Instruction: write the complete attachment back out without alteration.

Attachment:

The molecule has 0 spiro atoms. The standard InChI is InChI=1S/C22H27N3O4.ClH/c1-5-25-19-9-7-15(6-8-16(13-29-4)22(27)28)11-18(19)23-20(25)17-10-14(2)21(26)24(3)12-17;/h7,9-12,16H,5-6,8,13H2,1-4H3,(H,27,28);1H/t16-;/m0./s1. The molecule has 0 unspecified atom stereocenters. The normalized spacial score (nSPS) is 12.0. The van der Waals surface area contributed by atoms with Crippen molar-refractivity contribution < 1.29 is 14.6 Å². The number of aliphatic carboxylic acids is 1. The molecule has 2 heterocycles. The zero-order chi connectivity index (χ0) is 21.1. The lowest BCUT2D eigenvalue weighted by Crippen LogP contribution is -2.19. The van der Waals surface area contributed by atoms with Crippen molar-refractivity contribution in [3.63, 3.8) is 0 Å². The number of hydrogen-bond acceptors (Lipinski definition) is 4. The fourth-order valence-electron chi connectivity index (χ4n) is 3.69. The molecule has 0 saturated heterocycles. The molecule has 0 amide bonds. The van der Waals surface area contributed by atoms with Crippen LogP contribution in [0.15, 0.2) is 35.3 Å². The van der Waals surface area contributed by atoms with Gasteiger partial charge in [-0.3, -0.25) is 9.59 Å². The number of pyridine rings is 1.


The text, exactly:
The molecule has 0 spiro atoms. The standard InChI is InChI=1S/C22H27N3O4.ClH/c1-5-25-19-9-7-15(6-8-16(13-29-4)22(27)28)11-18(19)23-20(25)17-10-14(2)21(26)24(3)12-17;/h7,9-12,16H,5-6,8,13H2,1-4H3,(H,27,28);1H/t16-;/m0./s1. The molecule has 0 unspecified atom stereocenters. The normalized spacial score (nSPS) is 12.0. The van der Waals surface area contributed by atoms with Crippen molar-refractivity contribution < 1.29 is 14.6 Å². The number of aliphatic carboxylic acids is 1. The molecule has 2 heterocycles. The zero-order chi connectivity index (χ0) is 21.1. The lowest BCUT2D eigenvalue weighted by Crippen LogP contribution is -2.19. The van der Waals surface area contributed by atoms with Crippen molar-refractivity contribution in [3.63, 3.8) is 0 Å². The number of hydrogen-bond acceptors (Lipinski definition) is 4. The fourth-order valence-electron chi connectivity index (χ4n) is 3.69. The molecule has 0 saturated heterocycles. The molecule has 0 amide bonds. The van der Waals surface area contributed by atoms with Crippen LogP contribution in [0.15, 0.2) is 35.3 Å². The van der Waals surface area contributed by atoms with Gasteiger partial charge in [-0.3, -0.25) is 9.59 Å². The number of pyridine rings is 1.